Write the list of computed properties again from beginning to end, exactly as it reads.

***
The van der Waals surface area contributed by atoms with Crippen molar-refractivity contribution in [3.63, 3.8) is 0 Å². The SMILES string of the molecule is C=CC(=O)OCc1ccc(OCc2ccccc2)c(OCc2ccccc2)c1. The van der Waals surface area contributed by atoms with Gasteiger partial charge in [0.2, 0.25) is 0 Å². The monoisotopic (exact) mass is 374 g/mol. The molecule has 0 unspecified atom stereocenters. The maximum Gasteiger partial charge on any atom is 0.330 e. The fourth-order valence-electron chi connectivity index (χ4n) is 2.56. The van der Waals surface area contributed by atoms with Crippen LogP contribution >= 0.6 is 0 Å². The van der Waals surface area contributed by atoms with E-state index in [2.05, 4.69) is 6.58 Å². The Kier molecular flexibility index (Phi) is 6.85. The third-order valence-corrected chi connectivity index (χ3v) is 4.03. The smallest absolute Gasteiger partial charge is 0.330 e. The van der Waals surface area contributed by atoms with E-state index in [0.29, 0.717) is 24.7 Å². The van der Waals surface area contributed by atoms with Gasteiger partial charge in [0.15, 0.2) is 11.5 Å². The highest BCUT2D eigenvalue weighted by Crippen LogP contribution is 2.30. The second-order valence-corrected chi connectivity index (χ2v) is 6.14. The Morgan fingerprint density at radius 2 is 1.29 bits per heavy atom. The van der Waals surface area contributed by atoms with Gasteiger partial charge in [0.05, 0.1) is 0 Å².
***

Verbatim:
The van der Waals surface area contributed by atoms with Crippen molar-refractivity contribution in [3.63, 3.8) is 0 Å². The SMILES string of the molecule is C=CC(=O)OCc1ccc(OCc2ccccc2)c(OCc2ccccc2)c1. The van der Waals surface area contributed by atoms with Gasteiger partial charge in [0.2, 0.25) is 0 Å². The monoisotopic (exact) mass is 374 g/mol. The molecule has 0 unspecified atom stereocenters. The maximum Gasteiger partial charge on any atom is 0.330 e. The fourth-order valence-electron chi connectivity index (χ4n) is 2.56. The van der Waals surface area contributed by atoms with Crippen LogP contribution >= 0.6 is 0 Å². The van der Waals surface area contributed by atoms with E-state index in [2.05, 4.69) is 6.58 Å². The Kier molecular flexibility index (Phi) is 6.85. The third-order valence-corrected chi connectivity index (χ3v) is 4.03. The smallest absolute Gasteiger partial charge is 0.330 e. The van der Waals surface area contributed by atoms with E-state index in [0.29, 0.717) is 24.7 Å². The van der Waals surface area contributed by atoms with Gasteiger partial charge in [0.15, 0.2) is 11.5 Å². The highest BCUT2D eigenvalue weighted by Crippen LogP contribution is 2.30. The second-order valence-corrected chi connectivity index (χ2v) is 6.14. The Morgan fingerprint density at radius 2 is 1.29 bits per heavy atom. The van der Waals surface area contributed by atoms with Gasteiger partial charge in [0.05, 0.1) is 0 Å².